Massive marine heatwave strikes the northeastern Pacific. Today’s Image of the Day from NASA Earth Observatory shows a massive marine heatwave in the northeastern Pacific Ocean in August of 2019.
Red colors represent areas that were hotter than average, while blue-colored areas were colder than average.
A team at Coral Reef Watch created the map by combining data from the Suomi NPP, MTSAT, Meteosat, POES, Terra, Aqua, and GOES satellites with computer models.
The unusually warm water will impact marine ecosystems and regional fisheries.
Nicholas Bond is a climatologist and research meteorologist at the University of Washington.
“I would not be surprised if the class of salmon that went to sea this year have relatively low survival rates,” said Bond. “Many of us in the climate and fisheries – oceanography community along the West Coast and in Alaska are watching what is happening with great interest – and at least some trepidation.”
This region is still recovering from a similar event that persisted from 2014 to 2016.The Pacific Ocean is the largest and deepest of Earth’s oceanic divisions. It extends from the Arctic Ocean in the north to the Southern Ocean (or, depending on definition, to Antarctica) in the south and is bounded by the continents of Asia and Australia in the west and the Americas in the east.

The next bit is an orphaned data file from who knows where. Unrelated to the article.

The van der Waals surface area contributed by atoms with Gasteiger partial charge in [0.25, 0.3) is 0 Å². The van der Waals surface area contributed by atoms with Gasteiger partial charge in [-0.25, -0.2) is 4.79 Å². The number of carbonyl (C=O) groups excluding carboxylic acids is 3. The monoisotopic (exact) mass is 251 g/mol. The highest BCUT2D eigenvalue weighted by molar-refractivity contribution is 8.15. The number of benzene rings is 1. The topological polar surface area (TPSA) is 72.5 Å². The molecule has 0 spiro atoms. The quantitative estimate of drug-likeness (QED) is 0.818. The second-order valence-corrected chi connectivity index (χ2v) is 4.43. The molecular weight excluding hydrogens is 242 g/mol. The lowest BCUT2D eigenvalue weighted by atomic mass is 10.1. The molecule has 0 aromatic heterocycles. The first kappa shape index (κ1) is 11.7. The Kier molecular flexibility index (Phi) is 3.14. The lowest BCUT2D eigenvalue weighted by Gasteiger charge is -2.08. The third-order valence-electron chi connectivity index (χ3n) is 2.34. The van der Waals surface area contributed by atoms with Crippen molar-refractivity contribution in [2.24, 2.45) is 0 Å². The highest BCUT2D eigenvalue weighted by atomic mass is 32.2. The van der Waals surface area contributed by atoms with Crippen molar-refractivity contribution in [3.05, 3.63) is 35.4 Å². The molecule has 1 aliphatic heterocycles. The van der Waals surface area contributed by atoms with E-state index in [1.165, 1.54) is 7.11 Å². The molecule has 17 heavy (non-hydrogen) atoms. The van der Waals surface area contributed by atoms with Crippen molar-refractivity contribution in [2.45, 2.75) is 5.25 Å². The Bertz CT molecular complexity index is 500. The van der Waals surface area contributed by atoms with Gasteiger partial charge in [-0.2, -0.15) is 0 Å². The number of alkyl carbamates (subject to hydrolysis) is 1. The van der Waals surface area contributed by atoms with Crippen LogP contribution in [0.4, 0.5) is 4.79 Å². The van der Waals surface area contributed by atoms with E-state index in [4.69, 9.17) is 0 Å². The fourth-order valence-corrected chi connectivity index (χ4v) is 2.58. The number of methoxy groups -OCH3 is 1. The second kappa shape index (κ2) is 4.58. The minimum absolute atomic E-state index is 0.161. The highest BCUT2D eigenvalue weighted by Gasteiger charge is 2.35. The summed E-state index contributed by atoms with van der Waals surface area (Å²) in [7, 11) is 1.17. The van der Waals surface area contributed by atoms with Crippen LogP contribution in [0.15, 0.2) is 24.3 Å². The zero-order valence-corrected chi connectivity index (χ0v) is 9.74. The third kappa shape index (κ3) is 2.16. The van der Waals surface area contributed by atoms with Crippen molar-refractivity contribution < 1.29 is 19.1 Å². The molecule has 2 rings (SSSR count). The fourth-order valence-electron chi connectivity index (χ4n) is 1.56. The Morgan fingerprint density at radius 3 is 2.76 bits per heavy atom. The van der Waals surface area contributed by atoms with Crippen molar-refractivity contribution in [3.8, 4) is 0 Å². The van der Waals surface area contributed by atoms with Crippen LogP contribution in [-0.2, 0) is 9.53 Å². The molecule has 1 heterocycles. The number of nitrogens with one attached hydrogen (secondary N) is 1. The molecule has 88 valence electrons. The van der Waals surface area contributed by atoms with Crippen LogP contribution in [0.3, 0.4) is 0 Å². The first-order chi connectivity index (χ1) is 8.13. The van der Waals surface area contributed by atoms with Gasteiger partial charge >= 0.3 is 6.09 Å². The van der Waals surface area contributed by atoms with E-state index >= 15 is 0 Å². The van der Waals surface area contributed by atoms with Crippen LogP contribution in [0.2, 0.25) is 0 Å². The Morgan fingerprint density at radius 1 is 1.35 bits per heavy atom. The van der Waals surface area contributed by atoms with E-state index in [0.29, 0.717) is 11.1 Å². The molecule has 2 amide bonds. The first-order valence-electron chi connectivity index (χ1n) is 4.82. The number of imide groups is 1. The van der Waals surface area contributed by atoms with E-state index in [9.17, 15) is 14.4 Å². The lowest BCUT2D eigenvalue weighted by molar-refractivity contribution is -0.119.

At 165,250,000 square kilometers (63,800,000 square miles) in area (as defined with an Antarctic southern border), this largest division of the World Ocean—and, in turn, the hydrosphere—covers about 46% of Earth’s water surface and about one-third of its total surface area, making it larger than all of Earth’s land area combined. The centers of both the Water Hemisphere and the Western Hemisphere are in the Pacific Ocean. The equator subdivides it into the North(ern) Pacific Ocean and South(ern) Pacific Ocean, with two exceptions: the Galápagos and Gilbert Islands, while straddling the equator, are deemed wholly within the South Pacific.
Image Credit: NASA Earth Observatory